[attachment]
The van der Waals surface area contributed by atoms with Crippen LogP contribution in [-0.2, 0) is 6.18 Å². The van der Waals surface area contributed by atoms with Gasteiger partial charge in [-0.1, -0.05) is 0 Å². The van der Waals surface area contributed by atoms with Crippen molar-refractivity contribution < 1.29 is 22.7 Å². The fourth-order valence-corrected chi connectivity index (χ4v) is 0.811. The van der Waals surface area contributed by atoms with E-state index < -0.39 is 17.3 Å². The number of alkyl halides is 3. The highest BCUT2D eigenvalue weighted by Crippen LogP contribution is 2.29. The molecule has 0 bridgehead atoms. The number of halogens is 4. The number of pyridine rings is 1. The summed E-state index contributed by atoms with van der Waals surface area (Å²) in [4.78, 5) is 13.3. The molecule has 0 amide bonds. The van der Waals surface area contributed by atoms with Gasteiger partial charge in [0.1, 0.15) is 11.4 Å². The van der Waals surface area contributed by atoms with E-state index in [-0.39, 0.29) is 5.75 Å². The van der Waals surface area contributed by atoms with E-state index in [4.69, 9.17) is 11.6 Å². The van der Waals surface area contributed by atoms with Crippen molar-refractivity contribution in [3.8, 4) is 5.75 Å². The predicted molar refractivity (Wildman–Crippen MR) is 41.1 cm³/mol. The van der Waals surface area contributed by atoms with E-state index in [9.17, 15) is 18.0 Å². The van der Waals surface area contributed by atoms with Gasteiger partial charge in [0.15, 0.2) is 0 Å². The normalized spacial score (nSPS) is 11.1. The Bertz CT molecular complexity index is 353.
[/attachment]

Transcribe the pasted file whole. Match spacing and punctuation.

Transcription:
The van der Waals surface area contributed by atoms with Crippen LogP contribution in [-0.2, 0) is 6.18 Å². The van der Waals surface area contributed by atoms with Gasteiger partial charge in [-0.1, -0.05) is 0 Å². The van der Waals surface area contributed by atoms with Crippen molar-refractivity contribution < 1.29 is 22.7 Å². The fourth-order valence-corrected chi connectivity index (χ4v) is 0.811. The van der Waals surface area contributed by atoms with E-state index < -0.39 is 17.3 Å². The number of alkyl halides is 3. The highest BCUT2D eigenvalue weighted by Crippen LogP contribution is 2.29. The molecule has 0 bridgehead atoms. The number of halogens is 4. The number of pyridine rings is 1. The summed E-state index contributed by atoms with van der Waals surface area (Å²) in [4.78, 5) is 13.3. The molecule has 0 amide bonds. The van der Waals surface area contributed by atoms with Gasteiger partial charge in [0.1, 0.15) is 11.4 Å². The van der Waals surface area contributed by atoms with E-state index in [-0.39, 0.29) is 5.75 Å². The van der Waals surface area contributed by atoms with E-state index in [4.69, 9.17) is 11.6 Å². The van der Waals surface area contributed by atoms with Crippen molar-refractivity contribution in [3.8, 4) is 5.75 Å². The predicted molar refractivity (Wildman–Crippen MR) is 41.1 cm³/mol. The van der Waals surface area contributed by atoms with E-state index in [9.17, 15) is 18.0 Å². The van der Waals surface area contributed by atoms with Gasteiger partial charge in [0.15, 0.2) is 0 Å². The normalized spacial score (nSPS) is 11.1. The Bertz CT molecular complexity index is 353.